In a fantasy world, you are tasked with freeing the last unicorn from the curse of witches. Eternity: The Last Unicorn is a classic RPG that has real-time combat. You get to play as two different heroes, but cannot control when you use them. As you play through the story you’ll take turns and each has their own inventory and their own levels. While the main focus is combat, you’ll also come across a few puzzles. They’re breaks from all the fighting you’ll be doing. Enemies respawn again as you come back to areas you’ve already explored. You can use this to gain more experience or find items for crafting. The danger is around every corner. Will you be able to save the last unicorn?

Here’s what I liked:

A familiar world— Like anything from this genre, we are shown a classic good versus evil story. You must save the last unicorn from a curse. It has all the usual characters, such as dwarves and elves. I used to read a lot of books (mainly the Neverwinter series) and became engrossed in the magic. Though not done very neatly, Eternity still tries its best to give you a backstory and provides enough of the fundamentals to at least earn some appreciation. I like playing as characters that are the last hope. It gives me a sense of importance and makes me want to see the adventure to its conclusion.

Enemies — There are a lot of classic enemies, such as goblins and giants. All things I’ve killed before and enjoy encountering in any game. Then there are a few that I either haven’t seen, or were created as unique to the world. At the start you’ll fight slow animals that roll up in a ball and have spikes. A few skeletons that have armor but explode when they die. I know that doesn’t seem that original but I liked it. They are designed pretty well and even though I grew tired of the combat, I still thought the enemies were pretty neat.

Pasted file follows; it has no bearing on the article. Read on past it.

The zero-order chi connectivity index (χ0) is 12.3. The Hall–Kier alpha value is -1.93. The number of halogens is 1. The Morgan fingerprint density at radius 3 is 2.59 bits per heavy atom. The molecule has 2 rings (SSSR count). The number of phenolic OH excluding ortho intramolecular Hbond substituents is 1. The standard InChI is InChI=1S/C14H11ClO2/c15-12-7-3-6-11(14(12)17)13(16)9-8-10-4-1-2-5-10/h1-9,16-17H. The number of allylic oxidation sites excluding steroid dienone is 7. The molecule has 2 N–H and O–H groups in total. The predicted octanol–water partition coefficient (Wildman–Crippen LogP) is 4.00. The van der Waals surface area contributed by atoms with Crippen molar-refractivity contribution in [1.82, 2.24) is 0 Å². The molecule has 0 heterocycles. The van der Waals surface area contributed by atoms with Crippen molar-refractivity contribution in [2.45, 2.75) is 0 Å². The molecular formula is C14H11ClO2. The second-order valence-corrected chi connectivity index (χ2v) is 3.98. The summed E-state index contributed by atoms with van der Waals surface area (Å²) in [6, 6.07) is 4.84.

Here’s what I didn’t like:

Fixed camera — If you’ve ever played something that had a fixed camera, then you know it’s not always that bad. Resident Evil and Onimusha Warlords come to mind as examples. While sometimes they can feel awkward, they still end up working out fine and add to the stress of surviving. It adds an element of horror. In Eternity it serves as a hindrance. You’ll be jogging along and suddenly it changes direction and you’ll have to switch how you’re controlling the analog stick. I will briefly add that the walking sounds made are horrendous and caused me to lower my volume. During combat, you’ll dash to avoid something and suddenly all you see is your character. The enemies are not visible at certain viewpoints. I can’t think of a way it could be any worse.